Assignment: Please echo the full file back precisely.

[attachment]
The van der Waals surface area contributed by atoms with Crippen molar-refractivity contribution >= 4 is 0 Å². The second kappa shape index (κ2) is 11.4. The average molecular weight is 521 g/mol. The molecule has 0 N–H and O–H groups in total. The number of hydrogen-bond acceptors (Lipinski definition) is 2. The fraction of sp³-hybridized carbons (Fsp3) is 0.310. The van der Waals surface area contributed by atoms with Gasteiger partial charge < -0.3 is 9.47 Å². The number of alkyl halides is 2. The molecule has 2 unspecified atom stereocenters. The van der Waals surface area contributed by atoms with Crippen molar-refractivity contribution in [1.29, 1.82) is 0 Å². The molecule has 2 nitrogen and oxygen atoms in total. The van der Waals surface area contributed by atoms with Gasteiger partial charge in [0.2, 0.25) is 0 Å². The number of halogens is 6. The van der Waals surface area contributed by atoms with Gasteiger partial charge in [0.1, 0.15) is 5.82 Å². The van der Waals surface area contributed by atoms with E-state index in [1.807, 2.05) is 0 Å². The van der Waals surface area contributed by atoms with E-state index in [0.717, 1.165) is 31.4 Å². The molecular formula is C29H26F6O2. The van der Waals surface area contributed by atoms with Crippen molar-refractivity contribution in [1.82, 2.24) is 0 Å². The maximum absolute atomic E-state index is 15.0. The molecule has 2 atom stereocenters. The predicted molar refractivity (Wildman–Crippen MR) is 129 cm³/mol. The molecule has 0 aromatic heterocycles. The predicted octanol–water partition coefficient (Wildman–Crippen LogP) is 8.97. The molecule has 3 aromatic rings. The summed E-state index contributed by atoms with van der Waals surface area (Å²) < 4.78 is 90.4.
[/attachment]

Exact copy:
The van der Waals surface area contributed by atoms with Crippen molar-refractivity contribution >= 4 is 0 Å². The second kappa shape index (κ2) is 11.4. The average molecular weight is 521 g/mol. The molecule has 0 N–H and O–H groups in total. The number of hydrogen-bond acceptors (Lipinski definition) is 2. The fraction of sp³-hybridized carbons (Fsp3) is 0.310. The van der Waals surface area contributed by atoms with Gasteiger partial charge < -0.3 is 9.47 Å². The number of alkyl halides is 2. The molecule has 2 unspecified atom stereocenters. The van der Waals surface area contributed by atoms with Crippen molar-refractivity contribution in [1.29, 1.82) is 0 Å². The molecule has 2 nitrogen and oxygen atoms in total. The van der Waals surface area contributed by atoms with Gasteiger partial charge in [0.2, 0.25) is 0 Å². The number of halogens is 6. The van der Waals surface area contributed by atoms with Gasteiger partial charge in [0.1, 0.15) is 5.82 Å². The van der Waals surface area contributed by atoms with E-state index in [1.807, 2.05) is 0 Å². The van der Waals surface area contributed by atoms with E-state index in [0.717, 1.165) is 31.4 Å². The molecular formula is C29H26F6O2. The van der Waals surface area contributed by atoms with Crippen molar-refractivity contribution in [1.82, 2.24) is 0 Å². The maximum absolute atomic E-state index is 15.0. The molecule has 2 atom stereocenters. The predicted molar refractivity (Wildman–Crippen MR) is 129 cm³/mol. The molecule has 0 aromatic heterocycles. The predicted octanol–water partition coefficient (Wildman–Crippen LogP) is 8.97. The molecule has 3 aromatic rings. The summed E-state index contributed by atoms with van der Waals surface area (Å²) < 4.78 is 90.4.